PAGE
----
PR guru David Wolf of Silicon Hutong just did a post, It Is Not Just Toyota, in which he lambastes Asian (including Chinese) companies for not properly preparing for or handling crisis.
Wolf starts out by commenting on a Wall Street Journal article that sees Toyota’s mishandling of its quality recall as “just one more example” of another “otherwise outstanding Japanese” company turning into a “headlight-bedazzled deer in the face of crisis.” The Wall Street Journal article sees something in “the Japanese corporate culture that causes companies in crisis to go into communications paralysis. The real story behind the Toyota recall is that even this most admired of Japanese companies is utterly incompetent when it comes to the fundamentals of strategic corporate communications”
Wolf sees this “non compus corparatus” problem as “endemic throughout Asia.” “For all their commercial, production, and engineering prowess, most of Asia’s great companies share this giant blind-spot.” Wolf sees the problem as stemming from big Asian companies no longer being able to keep their problems out of the spotlight
Twenty years ago, even ten, the severity of this problem might have been ignored. Protected by pliant local media all too ready to play down issues in deference to advertising dollars and coddled by governments at home and in countries where Asian firms set up large manufacturing bases, the specter of backlash was modest.
But in a world ruled by the radical transparency of the Internet, even the slightest stain on one’s corporate laundry becomes a red flag for the world to see. And it is not just bloggers and tweeters driving this change, it is also a media desperate to sustain their relevance in the new information environment, and a nascent but growing anti-corporate, anti-globalization movement seeking to prove that corporations are, by design, malignant social actors.
Wolf then tells of his experience with Asian companies trying to deal with a public relations crisis and he is not impressed:
In over a dozen years in the communications business in Asia, I have encountered all manner of companies, startup to MNC, new and old, American, European, Japanese, Korean, Chinese, Singaporean, Australian. In all that time I have never had cause to discard my initial impression of Asian firms as almost utterly incapable of anything but the most planned, scripted, stilted and disconnected communications, suited for an age long past, and incapable of protecting themselves when the wolves come howling.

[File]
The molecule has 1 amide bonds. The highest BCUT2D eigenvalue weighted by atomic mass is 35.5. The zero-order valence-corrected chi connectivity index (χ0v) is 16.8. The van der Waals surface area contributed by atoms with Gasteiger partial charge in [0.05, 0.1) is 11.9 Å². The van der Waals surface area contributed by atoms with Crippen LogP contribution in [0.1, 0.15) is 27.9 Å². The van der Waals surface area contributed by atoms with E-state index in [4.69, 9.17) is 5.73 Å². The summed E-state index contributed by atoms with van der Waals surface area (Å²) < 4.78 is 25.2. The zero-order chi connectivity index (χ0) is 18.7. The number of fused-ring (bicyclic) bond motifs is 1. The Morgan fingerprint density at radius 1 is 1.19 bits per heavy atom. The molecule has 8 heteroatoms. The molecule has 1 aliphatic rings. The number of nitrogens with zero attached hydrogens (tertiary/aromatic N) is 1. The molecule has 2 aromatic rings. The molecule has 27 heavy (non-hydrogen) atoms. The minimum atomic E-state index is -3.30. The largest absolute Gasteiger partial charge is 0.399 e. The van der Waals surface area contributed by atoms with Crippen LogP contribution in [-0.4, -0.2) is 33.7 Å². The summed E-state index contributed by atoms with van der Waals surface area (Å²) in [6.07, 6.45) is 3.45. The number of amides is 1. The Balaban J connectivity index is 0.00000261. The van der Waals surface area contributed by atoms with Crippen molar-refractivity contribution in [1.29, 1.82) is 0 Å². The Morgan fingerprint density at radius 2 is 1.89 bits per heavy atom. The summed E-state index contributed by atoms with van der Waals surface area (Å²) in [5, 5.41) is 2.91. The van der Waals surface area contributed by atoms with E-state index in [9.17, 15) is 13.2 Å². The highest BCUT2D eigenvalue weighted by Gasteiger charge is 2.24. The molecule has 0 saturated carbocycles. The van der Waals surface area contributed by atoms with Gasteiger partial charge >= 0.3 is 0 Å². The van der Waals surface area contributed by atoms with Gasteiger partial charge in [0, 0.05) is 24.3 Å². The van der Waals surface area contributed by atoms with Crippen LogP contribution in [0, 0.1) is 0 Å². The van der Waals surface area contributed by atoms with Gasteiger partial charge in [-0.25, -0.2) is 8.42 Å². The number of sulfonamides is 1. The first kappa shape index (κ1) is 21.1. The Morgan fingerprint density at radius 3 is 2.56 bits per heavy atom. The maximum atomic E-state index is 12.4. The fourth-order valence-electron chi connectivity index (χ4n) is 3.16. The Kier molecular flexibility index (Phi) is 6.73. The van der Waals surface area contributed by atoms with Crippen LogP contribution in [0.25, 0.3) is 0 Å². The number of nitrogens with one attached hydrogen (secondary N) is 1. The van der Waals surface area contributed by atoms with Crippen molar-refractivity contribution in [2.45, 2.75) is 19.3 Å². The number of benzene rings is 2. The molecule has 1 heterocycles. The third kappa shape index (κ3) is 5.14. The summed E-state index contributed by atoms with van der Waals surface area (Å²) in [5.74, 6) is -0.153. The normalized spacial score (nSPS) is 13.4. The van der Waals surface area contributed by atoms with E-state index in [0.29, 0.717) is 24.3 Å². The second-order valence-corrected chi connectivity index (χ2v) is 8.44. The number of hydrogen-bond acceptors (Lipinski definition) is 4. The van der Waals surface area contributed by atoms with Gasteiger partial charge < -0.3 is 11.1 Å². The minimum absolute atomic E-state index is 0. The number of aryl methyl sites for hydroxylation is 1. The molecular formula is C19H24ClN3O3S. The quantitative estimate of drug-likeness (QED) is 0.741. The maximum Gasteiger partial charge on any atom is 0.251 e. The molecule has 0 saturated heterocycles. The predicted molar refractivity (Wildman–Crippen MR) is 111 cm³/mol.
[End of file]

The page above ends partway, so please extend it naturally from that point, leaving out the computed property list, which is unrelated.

This must change, and it will, because the crises will not go away. Even after we stop reading about Melamine Milk, Lead-Laced Toys, Rotten Drywall, Tainted Dogfood and similar examples of Asian corporate moral failure, China’s companies will discover that even enterprises with the best of reputations and purest of intentions can become overnight targets of a global foaming-spittle lynch mob.
He then assesses blame where it must go, which is right to the top:
It is time to stop seeing corporate communications as PR, to stop seeing PR as the “press wrangling” function of marketing, and to stop choosing earnest and attractive but otherwise incompetent individuals to take charge of a company’s reputation.
But let’s make this clear: the fault here does not lie in the under-staffed, under-funded, under-appreciated PR departments stashed in back offices around the region. The problem goes all the way to the top. Poor corporate communications bespeaks inattentive or incompetent corporate leadership.
Until Asia’s CEOs and managing directors start paying some careful attention to this problem, we are going to watch an embarrassing procession of our best firms self-immolate. After all of the effort to create world-class Asian companies, what a pathetic waste that would be.
Okay, I agree with all that, but are Western companies really much better? My sense (and it is just a sense as I do not have nearly Wolf’s wealth of experience) is that some are and some aren’t and the better ones are mostly limited to the larger companies that have a really professional in house public relations staff and/or regularly use top flight outside public relations consultants. I say this because I have seen my fair share of really successful small and mid-sized American companies (including clients) get pretty much annihilated due to what I perceived as their unwillingness to get on top of a bad situation early by bringing in outside help.
My sense is that many business owners who started their own companies become of the view that something like public relations in a crisis is something they are going to handle on their own and they do, oftentimes to disastrous effect. I think the business owner believes either that no outsider can know their business well enough to help or simply because bringing in a public relations/crisis management person will cost too much.
What say you?